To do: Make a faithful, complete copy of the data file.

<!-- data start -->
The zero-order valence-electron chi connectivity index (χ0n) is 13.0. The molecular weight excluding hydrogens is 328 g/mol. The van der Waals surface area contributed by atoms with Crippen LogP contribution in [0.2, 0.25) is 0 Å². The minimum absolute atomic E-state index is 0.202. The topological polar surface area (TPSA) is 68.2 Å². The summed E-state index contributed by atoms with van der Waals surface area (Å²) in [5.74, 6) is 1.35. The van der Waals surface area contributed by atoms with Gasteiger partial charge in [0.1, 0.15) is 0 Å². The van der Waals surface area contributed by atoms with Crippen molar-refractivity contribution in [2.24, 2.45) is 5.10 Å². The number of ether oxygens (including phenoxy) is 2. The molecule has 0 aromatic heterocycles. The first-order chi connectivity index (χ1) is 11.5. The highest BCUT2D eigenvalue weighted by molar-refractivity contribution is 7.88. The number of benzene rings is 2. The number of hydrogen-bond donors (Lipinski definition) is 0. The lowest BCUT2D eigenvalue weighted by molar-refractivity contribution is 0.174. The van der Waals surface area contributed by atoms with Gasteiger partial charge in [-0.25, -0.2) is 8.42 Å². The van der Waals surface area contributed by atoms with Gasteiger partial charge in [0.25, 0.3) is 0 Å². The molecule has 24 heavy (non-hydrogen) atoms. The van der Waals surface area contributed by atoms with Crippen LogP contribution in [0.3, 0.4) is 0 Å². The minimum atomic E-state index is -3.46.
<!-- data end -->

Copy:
The zero-order valence-electron chi connectivity index (χ0n) is 13.0. The molecular weight excluding hydrogens is 328 g/mol. The van der Waals surface area contributed by atoms with Crippen LogP contribution in [0.2, 0.25) is 0 Å². The minimum absolute atomic E-state index is 0.202. The topological polar surface area (TPSA) is 68.2 Å². The summed E-state index contributed by atoms with van der Waals surface area (Å²) in [5.74, 6) is 1.35. The van der Waals surface area contributed by atoms with Gasteiger partial charge in [0.1, 0.15) is 0 Å². The van der Waals surface area contributed by atoms with Crippen molar-refractivity contribution in [2.24, 2.45) is 5.10 Å². The number of ether oxygens (including phenoxy) is 2. The molecule has 0 aromatic heterocycles. The first-order chi connectivity index (χ1) is 11.5. The highest BCUT2D eigenvalue weighted by molar-refractivity contribution is 7.88. The number of benzene rings is 2. The number of hydrogen-bond donors (Lipinski definition) is 0. The lowest BCUT2D eigenvalue weighted by molar-refractivity contribution is 0.174. The van der Waals surface area contributed by atoms with Gasteiger partial charge in [-0.25, -0.2) is 8.42 Å². The van der Waals surface area contributed by atoms with Gasteiger partial charge in [0.25, 0.3) is 0 Å². The molecule has 24 heavy (non-hydrogen) atoms. The van der Waals surface area contributed by atoms with Crippen LogP contribution in [0.3, 0.4) is 0 Å². The minimum atomic E-state index is -3.46.